Obama, like me, was never a practicing Muslim.  Like me, his name is a signpost to nowhere.  His father did not pass on more than his skin color, his foreign name.  And yet, to me, the appearance of that name on the screen – of Barack Hussein Obama – was like science fiction.  Never, in my wildest dreams of the future, had I imagined that a person with a name like mine could be president of the United States.

Yet there I was, my baby at my breast, with her dark hair and eyes, her Arabic middle name, and there he was: the victor.  I wept, alone and amazed. My daughter’s life would begin with a black man in the highest place of power. The world was born anew.  We could be Muslim but not Muslim.  We could be whatever we wanted.

But that was before.  Now, post Trump, I try to be clear: along with everything else that we are, that we believe, we will claim Muslim.  There is no equivocation, no hiding, no acceptable form of passing.

I don’t know if the anti-Islam forces are interested in my ancestry or my name, my genes or an actual religious practice.  I don’t know if it’s going to be harder now to be brown, or a woman, or an artist, or a child. So this is what I want to say to my daughter now: call yourself any name that you want, and don’t allow the world to limit how much or how little of any identity you can claim. Together, we will stand for all of it.

In January, we prepared for the women’s march by making signs on old cardboard.  She started by proposing slogans that insulted Trump, but I stopped her.  “This isn’t about him,” I told her.  “This is about standing up for what we believe in.”  We compromised: TRUMP CAN’T TAKE OUR RIGHTS, she wrote.

The morning of the march, along the river that bisects our white city, we waited in cold rain for hours. We stood with thousands upon thousands of neighbors and strangers, more pouring across the bridges to merge with us every minute in costumes and rain ponchos, freewheeling bursts of color in the gray Portland day.  By the time we started marching, the rain had already found its way through our raincoats and fleeces and waterproof boots.  About two-thirds of the way through, as we walked in determined silence, holding up our defiant signs, she said that she was done, looking very much like she was just 8.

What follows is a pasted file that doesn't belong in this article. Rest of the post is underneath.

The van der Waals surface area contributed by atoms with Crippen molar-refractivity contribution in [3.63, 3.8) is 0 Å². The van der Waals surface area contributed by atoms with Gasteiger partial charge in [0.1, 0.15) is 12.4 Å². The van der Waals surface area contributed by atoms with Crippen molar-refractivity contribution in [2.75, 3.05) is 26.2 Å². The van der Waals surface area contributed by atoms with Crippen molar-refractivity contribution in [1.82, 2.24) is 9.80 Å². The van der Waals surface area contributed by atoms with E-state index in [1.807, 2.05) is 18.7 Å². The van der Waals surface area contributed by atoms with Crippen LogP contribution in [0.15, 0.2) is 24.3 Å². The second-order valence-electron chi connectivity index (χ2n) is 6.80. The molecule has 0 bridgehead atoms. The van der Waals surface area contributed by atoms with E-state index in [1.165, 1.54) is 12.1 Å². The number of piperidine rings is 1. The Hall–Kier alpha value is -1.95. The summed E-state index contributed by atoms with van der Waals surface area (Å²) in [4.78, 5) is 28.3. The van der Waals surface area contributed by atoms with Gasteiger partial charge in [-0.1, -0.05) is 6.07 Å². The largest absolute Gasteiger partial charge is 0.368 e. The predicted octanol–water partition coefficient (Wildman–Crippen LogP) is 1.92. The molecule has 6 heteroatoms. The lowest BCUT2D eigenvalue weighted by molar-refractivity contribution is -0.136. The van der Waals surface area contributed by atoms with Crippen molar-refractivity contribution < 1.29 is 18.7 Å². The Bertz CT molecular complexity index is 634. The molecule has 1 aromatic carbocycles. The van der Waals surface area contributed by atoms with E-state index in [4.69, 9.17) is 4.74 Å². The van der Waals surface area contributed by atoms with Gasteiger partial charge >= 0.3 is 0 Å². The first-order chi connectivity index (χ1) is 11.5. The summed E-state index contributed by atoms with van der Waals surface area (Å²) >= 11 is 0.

“I want to go home,” she kept saying. We were many hours in and soaked to the skin, and so I said yes, we could be done for that day.  There will be so many more.

Come see Ramiza Koya onstage live in Portland at MUTHA’s first PNW event!

MUTHA UP joins the Plonk reading series on Wednesday, April 5th.

Are you a parent or were you ever a kid (trick question)? Contributors from MUTHA Magazine join this regular reading series to tell stories of keeping it real with kids — and dismantling the patriarchy, all on no sleep. This is MUTHA’s first PNW event and we are INTO it — come on in from the rain and find your friends. Bring your own stories of parenting/being parented, we’ll be gathering anecdotes on index cards to read between sets, aka Live Audience Participation.

Tell your mama’s group, your actual mama, and that nice dad-type down the block!

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About the Author

Ramiza Koya has both a BA and an MFA from Sarah Lawrence College, and has taught in Spain, the Czech Republic, and Morocco. She has published both fiction and nonfiction in publications such as Lumina, Washington Square Review, and Catamaran, and has just finished a novel, The Royal Abduls, about the affects of 9/11 on an Indian-American family. She has been a fellow at both MacDowell Colony and Blue Mountain Center. Currently, she is an instructor in composition and creative writing at Portland Community College as well as a program specialist for Literary Arts’ Writers in the Schools program.